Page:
Don't kid yourself: the Republican party's decision yesterday to "delay" the renewal of the Voting Rights Act has not a darn thing to do with objections of the Republican's white sheets caucus.
Complaints by a couple of good ol' boys to legislation have never stopped the GOP leadership from rolling over dissenters.
This is a strategic stall that is meant to decriminalize the Republican party's new game of challenging voters of color by the hundreds of thousands.
In the 2004 presidential race, the GOP ran a massive, multi-state, multimillion-dollar operation to challenge the legitimacy of black, Hispanic, and Native American voters. The methods used breached the Voting Rights Act, and while the Bush administration's civil rights division grinned and looked the other way, civil rights lawyers began circling, preparing to sue to stop the violations of the act before the 2008 race.
So Republicans have promised to no longer break the law -- not by going legit but by eliminating the law.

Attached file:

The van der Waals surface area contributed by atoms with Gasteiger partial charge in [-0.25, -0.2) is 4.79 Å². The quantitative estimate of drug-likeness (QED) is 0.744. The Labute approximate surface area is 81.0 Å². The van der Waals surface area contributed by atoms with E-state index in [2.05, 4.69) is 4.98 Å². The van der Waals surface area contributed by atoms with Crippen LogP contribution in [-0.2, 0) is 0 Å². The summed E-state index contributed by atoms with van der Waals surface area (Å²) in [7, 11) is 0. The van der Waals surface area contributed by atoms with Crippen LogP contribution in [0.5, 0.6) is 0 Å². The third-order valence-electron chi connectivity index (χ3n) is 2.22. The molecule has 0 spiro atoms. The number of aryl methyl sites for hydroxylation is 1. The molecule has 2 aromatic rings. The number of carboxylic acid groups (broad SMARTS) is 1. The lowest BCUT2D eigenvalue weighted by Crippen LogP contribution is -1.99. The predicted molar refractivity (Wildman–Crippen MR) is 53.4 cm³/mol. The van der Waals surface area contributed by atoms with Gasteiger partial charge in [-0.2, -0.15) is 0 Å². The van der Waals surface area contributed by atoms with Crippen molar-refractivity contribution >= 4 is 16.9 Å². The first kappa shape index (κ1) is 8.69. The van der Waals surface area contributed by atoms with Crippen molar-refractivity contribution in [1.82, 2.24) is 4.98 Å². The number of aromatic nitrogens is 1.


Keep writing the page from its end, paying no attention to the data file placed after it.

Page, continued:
The act was passed in 1965 after the Ku Klux Klan and other upright citizens found they could use procedural tricks -- "literacy tests," poll taxes, and more -- to block citizens of color from casting ballots.
Here is what happened in 2004, and what's in store for 2008.
In the 2004 election, more than 3 million voters were challenged at the polls. No one had seen anything like it since the era of Jim Crow and burning crosses. In 2004, voters were told their registrations had been purged or that their addresses were "suspect."
Denied the right to the regular voting booths, these challenged voters were given "provisional" ballots. More than 1m of these provisional ballots (1,090,729 of them) were tossed in the electoral dumpster uncounted.